Henry Armstrong studied at the Royal College of Chemistry from 1865-7 and spent his subsequent career as an organic chemist at the Central College of the Imperial college of Science and technology until he retired in 1912. He spent the rest of his long life railing against the state of modern chemistry, saving much of his vitriol against (inter alia) the absurdity of ions, electronic theory in chemistry, quantum mechanics and nuclear bombardment in physics. He snarled at Robinson’s and Ingold’s new invention (ca 1926-1930) of electronic arrow pushing with the put down “bent arrows never hit their marks“.1 He was dismissed as an “old fogy, stuck in a time warp about 1894.”1 So why on earth would I want to write about him? Read on…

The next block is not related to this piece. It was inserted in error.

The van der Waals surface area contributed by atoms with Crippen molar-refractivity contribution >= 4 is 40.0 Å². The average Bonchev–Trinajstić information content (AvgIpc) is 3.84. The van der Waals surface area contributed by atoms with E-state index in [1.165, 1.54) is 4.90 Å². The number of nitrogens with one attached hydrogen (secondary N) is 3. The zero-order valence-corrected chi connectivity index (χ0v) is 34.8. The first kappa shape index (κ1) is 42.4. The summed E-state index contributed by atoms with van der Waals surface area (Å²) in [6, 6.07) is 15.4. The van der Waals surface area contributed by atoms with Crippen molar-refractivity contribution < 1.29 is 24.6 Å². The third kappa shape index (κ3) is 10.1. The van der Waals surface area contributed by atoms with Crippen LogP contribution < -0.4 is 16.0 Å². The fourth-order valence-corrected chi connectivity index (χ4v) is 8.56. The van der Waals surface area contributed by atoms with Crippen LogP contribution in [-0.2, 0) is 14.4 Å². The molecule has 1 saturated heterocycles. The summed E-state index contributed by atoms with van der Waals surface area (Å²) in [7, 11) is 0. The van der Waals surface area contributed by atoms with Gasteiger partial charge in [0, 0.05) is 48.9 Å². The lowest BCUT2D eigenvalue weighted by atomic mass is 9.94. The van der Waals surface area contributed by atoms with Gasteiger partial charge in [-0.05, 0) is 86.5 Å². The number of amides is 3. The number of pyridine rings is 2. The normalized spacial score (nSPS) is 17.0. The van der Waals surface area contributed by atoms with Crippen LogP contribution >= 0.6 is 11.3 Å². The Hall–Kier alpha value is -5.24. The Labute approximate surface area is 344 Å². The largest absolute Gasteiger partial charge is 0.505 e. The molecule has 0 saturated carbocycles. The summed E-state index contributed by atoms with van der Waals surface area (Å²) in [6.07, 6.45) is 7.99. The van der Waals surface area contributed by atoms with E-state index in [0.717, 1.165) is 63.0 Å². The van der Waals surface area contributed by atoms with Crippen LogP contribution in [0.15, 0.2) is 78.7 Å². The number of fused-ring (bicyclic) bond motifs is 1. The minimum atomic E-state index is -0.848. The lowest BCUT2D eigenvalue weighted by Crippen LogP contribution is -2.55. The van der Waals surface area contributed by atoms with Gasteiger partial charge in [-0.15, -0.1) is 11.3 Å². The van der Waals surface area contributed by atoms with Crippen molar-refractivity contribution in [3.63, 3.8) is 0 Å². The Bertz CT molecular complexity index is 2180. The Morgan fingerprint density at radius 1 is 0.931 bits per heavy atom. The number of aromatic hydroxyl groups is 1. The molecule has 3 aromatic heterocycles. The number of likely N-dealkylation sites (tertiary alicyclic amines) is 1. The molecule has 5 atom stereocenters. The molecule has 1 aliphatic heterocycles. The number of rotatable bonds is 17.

Posts Tagged ‘United States’
In 1986 or so, molecular modelling came of age. Richard Counts, who ran an organisation called QCPE (here I had already submitted several of the program codes I had worked on) had a few years before contacted me to ask for my help with his Roadshow. He had started these in the USA as a means of promoting QCPE, which was the then main repository of chemistry codes, and as a means of showing people how to use the codes. My task was to organise a speakers list, the venue being in Oxford in a delightful house owned by the university computing services. Access to VAX computers was provided, via VT100 terminals. Amazingly, these terminals could do very primitive molecular graphics (using delightfully named escape codes, which I learnt to manipulate).
The bimolecular nucleophilic substitution reaction at saturated carbon is an icon of organic chemistry, and is better known by its mechanistic label, SN2. It is normally a slow reaction, with half lives often measured in hours. This implies a significant barrier to reaction (~15-20 kcal/mol) for the transition state, shown below (X is normally both a good nucleophile and a good nucleofuge/leaving group, such as halide, cyanide, etc. Y can have a wide variety of forms).